Why e-learning programs are better than the traditional ones?

The vast use of web along with modern technologies has allowed e- learning programs to gain lot of popularity these days. These programs have got far reaching broadband accessibility and provide strong communication to initiate an effective educational model worldwide. In simpler words, e-learning programs are premium educational tools that enhance the knowledge of students as well as individuals by using sophisticated technologies.

e learning programs are different than the traditional ones as they don’t require a physical classroom or face to face interactions with teachers or mentors. Everything is done virtually.

No doubt that still majority of the students all over the world gain education through traditional schools, still you will find a large student population opting for various e-learning programs.This is the age of information and technology and this is a major reason why more preference is being given to e-learning programs. Due to the growing demand of online medias as a source of information, people are seeking online assistance to acquire customized relevant data. There are many benefits of enrolling in an e-learning program including:

• Flexibility

You have the full liberty to develop your own time table and exercise flexibility. You can work according to your needs. Since you are not time bound when you opt for these programs, thus you can adjust your time accordingly.

• Comfort

E-learning programs offer you a lot of comfort. You can easily learn by just sitting at home. You will just need a good internet connection and PC to work and you are ready for the e-learning program.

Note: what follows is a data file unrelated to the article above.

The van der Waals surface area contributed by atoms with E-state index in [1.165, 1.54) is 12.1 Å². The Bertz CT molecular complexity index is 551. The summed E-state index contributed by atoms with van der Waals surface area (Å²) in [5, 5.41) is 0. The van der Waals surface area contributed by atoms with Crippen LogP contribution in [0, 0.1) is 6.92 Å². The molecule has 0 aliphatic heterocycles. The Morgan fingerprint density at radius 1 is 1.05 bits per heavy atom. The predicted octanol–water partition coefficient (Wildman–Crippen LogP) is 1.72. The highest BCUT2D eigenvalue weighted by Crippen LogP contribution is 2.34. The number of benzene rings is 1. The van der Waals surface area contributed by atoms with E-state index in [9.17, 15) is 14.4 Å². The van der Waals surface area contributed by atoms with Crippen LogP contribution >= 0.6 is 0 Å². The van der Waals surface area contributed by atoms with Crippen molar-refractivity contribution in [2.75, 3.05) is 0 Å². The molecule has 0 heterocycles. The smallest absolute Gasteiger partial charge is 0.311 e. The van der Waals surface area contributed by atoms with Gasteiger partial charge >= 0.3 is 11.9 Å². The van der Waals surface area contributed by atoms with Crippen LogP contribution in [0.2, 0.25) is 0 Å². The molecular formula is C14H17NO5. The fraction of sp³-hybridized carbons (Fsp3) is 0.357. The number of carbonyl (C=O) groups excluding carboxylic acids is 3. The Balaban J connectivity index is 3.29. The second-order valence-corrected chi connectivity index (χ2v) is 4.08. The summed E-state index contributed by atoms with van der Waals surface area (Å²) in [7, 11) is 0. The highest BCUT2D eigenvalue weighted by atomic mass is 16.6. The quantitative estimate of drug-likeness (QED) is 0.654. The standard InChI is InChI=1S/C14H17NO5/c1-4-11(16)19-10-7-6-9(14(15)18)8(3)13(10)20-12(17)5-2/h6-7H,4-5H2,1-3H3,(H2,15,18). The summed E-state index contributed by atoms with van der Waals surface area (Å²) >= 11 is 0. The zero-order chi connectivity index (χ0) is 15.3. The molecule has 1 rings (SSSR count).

• Accessibility of study materials

You will find plenty of study material and e-books on the web. You can easily access them and study them that too, free of cost. Not only you will be exposed to a wide range of study material but also you will be able to access the study material in various languages.

• Online tests

Since tests are available online, you need not go to an examination center to give your exams. The convenience that comes into play when you opt for e-learning programs will impress you to a great extent.

• Round the clock help

You will find availability of experts round-the-clock to help you out.

There are many benefits of online learning programs. Apart from these major benefits, there are also various added benefits of online learning programs.

About the Author:

David is from Selftest Engine which is Exam Preparation Tool for IT Certifications such as CCNA Certification.

This post was submitted by John.